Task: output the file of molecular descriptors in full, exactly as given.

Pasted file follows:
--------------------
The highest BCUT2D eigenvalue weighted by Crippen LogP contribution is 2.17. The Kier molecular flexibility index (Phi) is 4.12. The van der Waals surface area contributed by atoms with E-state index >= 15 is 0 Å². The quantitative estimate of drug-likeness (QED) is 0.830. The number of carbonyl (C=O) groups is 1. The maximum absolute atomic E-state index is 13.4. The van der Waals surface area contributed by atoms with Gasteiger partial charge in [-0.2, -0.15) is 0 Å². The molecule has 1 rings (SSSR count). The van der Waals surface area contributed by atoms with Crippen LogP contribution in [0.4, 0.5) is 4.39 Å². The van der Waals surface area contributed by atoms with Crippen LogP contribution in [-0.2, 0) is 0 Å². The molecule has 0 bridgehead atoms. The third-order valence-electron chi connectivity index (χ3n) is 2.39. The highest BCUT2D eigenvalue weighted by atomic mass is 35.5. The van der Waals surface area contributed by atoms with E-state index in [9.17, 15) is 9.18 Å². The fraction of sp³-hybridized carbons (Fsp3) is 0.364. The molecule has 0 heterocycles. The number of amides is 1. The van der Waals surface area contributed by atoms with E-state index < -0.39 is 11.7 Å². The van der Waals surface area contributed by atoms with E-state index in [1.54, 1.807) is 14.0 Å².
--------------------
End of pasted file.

The highest BCUT2D eigenvalue weighted by Crippen LogP contribution is 2.17. The Kier molecular flexibility index (Phi) is 4.12. The van der Waals surface area contributed by atoms with E-state index >= 15 is 0 Å². The quantitative estimate of drug-likeness (QED) is 0.830. The number of carbonyl (C=O) groups is 1. The maximum absolute atomic E-state index is 13.4. The van der Waals surface area contributed by atoms with Gasteiger partial charge in [-0.2, -0.15) is 0 Å². The molecule has 1 rings (SSSR count). The van der Waals surface area contributed by atoms with Crippen LogP contribution in [0.4, 0.5) is 4.39 Å². The van der Waals surface area contributed by atoms with Crippen LogP contribution in [-0.2, 0) is 0 Å². The molecule has 0 bridgehead atoms. The third-order valence-electron chi connectivity index (χ3n) is 2.39. The highest BCUT2D eigenvalue weighted by atomic mass is 35.5. The van der Waals surface area contributed by atoms with E-state index in [9.17, 15) is 9.18 Å². The fraction of sp³-hybridized carbons (Fsp3) is 0.364. The molecule has 0 heterocycles. The number of amides is 1. The van der Waals surface area contributed by atoms with E-state index < -0.39 is 11.7 Å². The van der Waals surface area contributed by atoms with E-state index in [1.54, 1.807) is 14.0 Å².